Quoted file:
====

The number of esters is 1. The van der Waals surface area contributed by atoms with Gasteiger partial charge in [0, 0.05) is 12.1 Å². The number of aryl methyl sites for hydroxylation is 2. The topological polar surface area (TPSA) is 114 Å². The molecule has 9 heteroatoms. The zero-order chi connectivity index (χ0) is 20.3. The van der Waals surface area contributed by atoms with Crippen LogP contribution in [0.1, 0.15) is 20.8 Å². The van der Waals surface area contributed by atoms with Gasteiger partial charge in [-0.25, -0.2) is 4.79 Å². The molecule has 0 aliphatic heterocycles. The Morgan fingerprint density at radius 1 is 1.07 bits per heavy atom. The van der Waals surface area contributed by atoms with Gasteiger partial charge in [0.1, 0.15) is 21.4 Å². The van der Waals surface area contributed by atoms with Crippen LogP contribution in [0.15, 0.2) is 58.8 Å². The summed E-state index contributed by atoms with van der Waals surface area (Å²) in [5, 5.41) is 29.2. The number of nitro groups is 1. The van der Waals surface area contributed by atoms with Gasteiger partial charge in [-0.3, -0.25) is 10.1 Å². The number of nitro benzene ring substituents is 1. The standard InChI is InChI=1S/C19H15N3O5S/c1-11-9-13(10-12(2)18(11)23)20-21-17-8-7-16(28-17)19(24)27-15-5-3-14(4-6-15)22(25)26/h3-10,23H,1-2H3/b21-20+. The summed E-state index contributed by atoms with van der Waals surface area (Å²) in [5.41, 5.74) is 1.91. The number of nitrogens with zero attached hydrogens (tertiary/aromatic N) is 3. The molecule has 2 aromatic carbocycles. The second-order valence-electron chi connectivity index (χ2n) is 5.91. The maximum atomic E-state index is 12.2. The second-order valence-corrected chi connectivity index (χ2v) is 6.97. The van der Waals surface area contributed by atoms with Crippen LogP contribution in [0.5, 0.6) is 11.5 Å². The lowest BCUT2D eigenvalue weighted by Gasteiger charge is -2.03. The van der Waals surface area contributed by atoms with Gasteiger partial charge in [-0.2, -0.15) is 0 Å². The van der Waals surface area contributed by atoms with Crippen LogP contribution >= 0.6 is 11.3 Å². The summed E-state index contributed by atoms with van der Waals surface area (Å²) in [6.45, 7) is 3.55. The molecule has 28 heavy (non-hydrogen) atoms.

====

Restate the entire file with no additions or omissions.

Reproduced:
The number of esters is 1. The van der Waals surface area contributed by atoms with Gasteiger partial charge in [0, 0.05) is 12.1 Å². The number of aryl methyl sites for hydroxylation is 2. The topological polar surface area (TPSA) is 114 Å². The molecule has 9 heteroatoms. The zero-order chi connectivity index (χ0) is 20.3. The van der Waals surface area contributed by atoms with Crippen LogP contribution in [0.1, 0.15) is 20.8 Å². The van der Waals surface area contributed by atoms with Gasteiger partial charge in [-0.25, -0.2) is 4.79 Å². The molecule has 0 aliphatic heterocycles. The Morgan fingerprint density at radius 1 is 1.07 bits per heavy atom. The van der Waals surface area contributed by atoms with Gasteiger partial charge in [0.1, 0.15) is 21.4 Å². The van der Waals surface area contributed by atoms with Crippen LogP contribution in [0.15, 0.2) is 58.8 Å². The summed E-state index contributed by atoms with van der Waals surface area (Å²) in [5, 5.41) is 29.2. The number of nitro groups is 1. The van der Waals surface area contributed by atoms with Gasteiger partial charge in [-0.3, -0.25) is 10.1 Å². The number of nitro benzene ring substituents is 1. The standard InChI is InChI=1S/C19H15N3O5S/c1-11-9-13(10-12(2)18(11)23)20-21-17-8-7-16(28-17)19(24)27-15-5-3-14(4-6-15)22(25)26/h3-10,23H,1-2H3/b21-20+. The summed E-state index contributed by atoms with van der Waals surface area (Å²) in [5.41, 5.74) is 1.91. The number of nitrogens with zero attached hydrogens (tertiary/aromatic N) is 3. The molecule has 2 aromatic carbocycles. The second-order valence-electron chi connectivity index (χ2n) is 5.91. The maximum atomic E-state index is 12.2. The second-order valence-corrected chi connectivity index (χ2v) is 6.97. The van der Waals surface area contributed by atoms with Crippen LogP contribution in [0.5, 0.6) is 11.5 Å². The lowest BCUT2D eigenvalue weighted by Gasteiger charge is -2.03. The van der Waals surface area contributed by atoms with Gasteiger partial charge in [-0.2, -0.15) is 0 Å². The van der Waals surface area contributed by atoms with Crippen LogP contribution >= 0.6 is 11.3 Å². The summed E-state index contributed by atoms with van der Waals surface area (Å²) in [6.45, 7) is 3.55. The molecule has 28 heavy (non-hydrogen) atoms.